den


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beard the lion

To confront risk or danger head on, especially for the sake of possible personal gain. Refers to a proverb based on a Bible story from I Samuel, in which a shepherd, David, hunts down a lion that stole a lamb, grasps it by the beard, and kills it. Risks very often don't turn out well, but if you don't face them and beard the lion, you will never achieve the success you truly desire.
See also: beard, lion

the lion's den

A particularly dangerous, hostile, or oppressive place or situation, especially due to an angry or sinister person or group of people within it. I felt like I was walking into the lion's den when I went in front of the board for my annual review.
See also: den

beard (one) in (one's) den

To confront risk or danger head on, especially for the sake of possible personal gain. The phrase is a variation of the Biblical proverb "beard the lion in his den." OK, who is going to beard the boss in his den and tell him that the deal isn't happening?
See also: beard, den

beard the lion in his den

To confront risk or danger head on, especially for the sake of possible personal gain. Refers to a proverb based on a Bible story from I Samuel, in which a shepherd, David, hunts down a lion that stole a lamb, grasps it by the beard, and kills it. A risk very often doesn't turn out well, but if you don't face it and beard the lion in his den, you will never achieve the success you truly desire.
See also: beard, den, lion

den of iniquity

A place where seedy activities happen. I'm not surprised to hear that the police raided that club again—it's a den of iniquity!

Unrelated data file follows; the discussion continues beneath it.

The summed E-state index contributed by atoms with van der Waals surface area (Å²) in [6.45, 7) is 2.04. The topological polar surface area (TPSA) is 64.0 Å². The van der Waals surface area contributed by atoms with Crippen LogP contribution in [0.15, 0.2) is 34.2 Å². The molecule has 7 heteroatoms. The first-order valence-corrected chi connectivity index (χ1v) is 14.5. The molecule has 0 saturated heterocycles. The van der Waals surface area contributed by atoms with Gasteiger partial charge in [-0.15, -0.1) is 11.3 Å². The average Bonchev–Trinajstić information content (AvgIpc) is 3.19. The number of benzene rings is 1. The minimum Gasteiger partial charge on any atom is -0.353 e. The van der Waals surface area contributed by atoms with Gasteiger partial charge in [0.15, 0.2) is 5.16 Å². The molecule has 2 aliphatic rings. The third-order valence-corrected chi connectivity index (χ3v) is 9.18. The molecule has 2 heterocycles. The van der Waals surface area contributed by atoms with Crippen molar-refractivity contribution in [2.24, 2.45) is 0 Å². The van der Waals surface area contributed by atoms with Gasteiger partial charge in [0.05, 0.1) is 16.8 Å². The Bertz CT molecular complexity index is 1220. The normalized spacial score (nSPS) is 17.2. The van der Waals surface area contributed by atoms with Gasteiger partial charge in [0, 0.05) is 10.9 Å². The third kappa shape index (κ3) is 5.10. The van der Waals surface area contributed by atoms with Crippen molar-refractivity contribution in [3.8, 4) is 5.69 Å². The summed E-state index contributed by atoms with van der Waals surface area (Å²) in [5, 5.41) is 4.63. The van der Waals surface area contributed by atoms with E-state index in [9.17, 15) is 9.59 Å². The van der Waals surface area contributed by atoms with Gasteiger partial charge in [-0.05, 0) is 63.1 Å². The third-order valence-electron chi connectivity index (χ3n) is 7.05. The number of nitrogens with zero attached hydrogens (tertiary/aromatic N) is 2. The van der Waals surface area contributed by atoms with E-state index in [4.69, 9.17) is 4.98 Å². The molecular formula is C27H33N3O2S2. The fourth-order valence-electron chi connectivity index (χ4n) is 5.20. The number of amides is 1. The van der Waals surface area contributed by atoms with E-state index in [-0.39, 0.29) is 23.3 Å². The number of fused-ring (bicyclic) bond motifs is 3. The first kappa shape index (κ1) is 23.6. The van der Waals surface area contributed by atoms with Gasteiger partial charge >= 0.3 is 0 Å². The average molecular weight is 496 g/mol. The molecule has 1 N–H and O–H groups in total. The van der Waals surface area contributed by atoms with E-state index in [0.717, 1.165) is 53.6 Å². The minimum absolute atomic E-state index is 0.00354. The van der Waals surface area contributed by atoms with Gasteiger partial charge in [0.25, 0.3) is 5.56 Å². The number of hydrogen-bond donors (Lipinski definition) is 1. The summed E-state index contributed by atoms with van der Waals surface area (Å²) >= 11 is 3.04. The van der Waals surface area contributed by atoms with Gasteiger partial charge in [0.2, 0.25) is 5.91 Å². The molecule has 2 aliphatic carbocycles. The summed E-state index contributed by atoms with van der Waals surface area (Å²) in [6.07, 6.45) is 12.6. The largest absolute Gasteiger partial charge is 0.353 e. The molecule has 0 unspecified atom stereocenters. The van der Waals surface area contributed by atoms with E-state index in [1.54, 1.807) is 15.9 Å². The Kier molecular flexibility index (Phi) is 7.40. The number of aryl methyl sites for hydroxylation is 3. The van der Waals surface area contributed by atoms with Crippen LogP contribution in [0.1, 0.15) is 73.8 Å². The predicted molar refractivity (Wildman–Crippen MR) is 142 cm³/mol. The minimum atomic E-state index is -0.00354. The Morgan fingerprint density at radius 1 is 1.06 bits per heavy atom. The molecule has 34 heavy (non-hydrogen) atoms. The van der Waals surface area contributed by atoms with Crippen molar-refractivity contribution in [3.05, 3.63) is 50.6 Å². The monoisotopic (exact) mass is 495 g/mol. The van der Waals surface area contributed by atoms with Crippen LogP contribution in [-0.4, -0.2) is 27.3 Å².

See also: den, iniquity, of

beard the lion in his den

 and beard someone in his den
Prov. to confront someone on his or her own territory. I spent a week trying to reach Mr. Toynbee by phone, but his secretary always told me he was too busy to talk to me. Today I walked straight into his office and bearded the lion in his den. If the landlord doesn't contact us soon, we'll have to beard him in his den.
See also: beard, den, lion

den of iniquity

a place filled with criminal activity or wickedness. The town was a den of iniquity and vice was everywhere. Police raided the gambling house, calling it a den of iniquity.
See also: den, iniquity, of

beard the lion

Confront a danger, take a risk, as in I went straight to my boss, bearding the lion. This term was originally a Latin proverb based on a Bible story (I Samuel 17:35) about the shepherd David, who pursued a lion that had stolen a lamb, caught it by its beard, and killed it. By Shakespeare's time it was being used figuratively, as it is today. Sometimes the term is amplified to beard the lion in his den, which may combine the allusion with another Bible story, that of Daniel being shut in a lions' den for the night (Daniel 6:16-24).
See also: beard, lion

a den of iniquity

If a place is a den of iniquity, a lot of immoral things happen there. As time went on, he realised he was working in a den of iniquity and that the corruption spread right to the top of the organization.
See also: den, iniquity, of

walk into the lion's den

COMMON If you walk into the lion's den, you deliberately place yourself in a dangerous or difficult situation. Confident that he had done no wrong, the Minister last night walked into the lion's den of his press accusers, looked them in the eye, and fought back. Note: Other verbs such as go, step, or venture can be used instead of walk. We need to win tonight's game, but we are going into the lion's den without one of our key men. Note: You can also say that someone is thrown or sent into the lion's den if they are put in a difficult or dangerous situation. She was eagerly accepted by the teaching agency, and thrown straight into the lion's den at a tough comprehensive school in Surrey. Note: This expression comes from the story in the Bible of Daniel, who was thrown into a den of lions because he refused to stop praying to God. However, he was protected by God and the lions did not hurt him. (Daniel 6)